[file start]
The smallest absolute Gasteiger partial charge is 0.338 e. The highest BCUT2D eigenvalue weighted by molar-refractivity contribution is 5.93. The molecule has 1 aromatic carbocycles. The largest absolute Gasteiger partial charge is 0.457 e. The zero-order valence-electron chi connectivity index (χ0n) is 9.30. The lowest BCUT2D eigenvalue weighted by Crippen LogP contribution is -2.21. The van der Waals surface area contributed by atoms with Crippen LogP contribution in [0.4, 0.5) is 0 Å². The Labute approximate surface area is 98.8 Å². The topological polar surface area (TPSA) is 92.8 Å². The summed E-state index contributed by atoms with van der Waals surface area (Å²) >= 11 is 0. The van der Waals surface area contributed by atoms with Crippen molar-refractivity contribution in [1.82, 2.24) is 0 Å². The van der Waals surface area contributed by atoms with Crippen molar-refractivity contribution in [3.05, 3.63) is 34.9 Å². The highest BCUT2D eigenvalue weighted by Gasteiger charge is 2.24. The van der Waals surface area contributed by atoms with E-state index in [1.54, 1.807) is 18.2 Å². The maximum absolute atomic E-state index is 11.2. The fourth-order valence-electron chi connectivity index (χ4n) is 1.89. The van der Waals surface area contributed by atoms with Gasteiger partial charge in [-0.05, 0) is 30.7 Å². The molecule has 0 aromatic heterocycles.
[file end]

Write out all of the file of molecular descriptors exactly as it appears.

The smallest absolute Gasteiger partial charge is 0.338 e. The highest BCUT2D eigenvalue weighted by molar-refractivity contribution is 5.93. The molecule has 1 aromatic carbocycles. The largest absolute Gasteiger partial charge is 0.457 e. The zero-order valence-electron chi connectivity index (χ0n) is 9.30. The lowest BCUT2D eigenvalue weighted by Crippen LogP contribution is -2.21. The van der Waals surface area contributed by atoms with Crippen LogP contribution in [0.4, 0.5) is 0 Å². The Labute approximate surface area is 98.8 Å². The topological polar surface area (TPSA) is 92.8 Å². The summed E-state index contributed by atoms with van der Waals surface area (Å²) >= 11 is 0. The van der Waals surface area contributed by atoms with Crippen molar-refractivity contribution in [1.82, 2.24) is 0 Å². The van der Waals surface area contributed by atoms with Crippen molar-refractivity contribution in [3.05, 3.63) is 34.9 Å². The highest BCUT2D eigenvalue weighted by Gasteiger charge is 2.24. The van der Waals surface area contributed by atoms with E-state index in [1.54, 1.807) is 18.2 Å². The maximum absolute atomic E-state index is 11.2. The fourth-order valence-electron chi connectivity index (χ4n) is 1.89. The van der Waals surface area contributed by atoms with Gasteiger partial charge in [-0.05, 0) is 30.7 Å². The molecule has 0 aromatic heterocycles.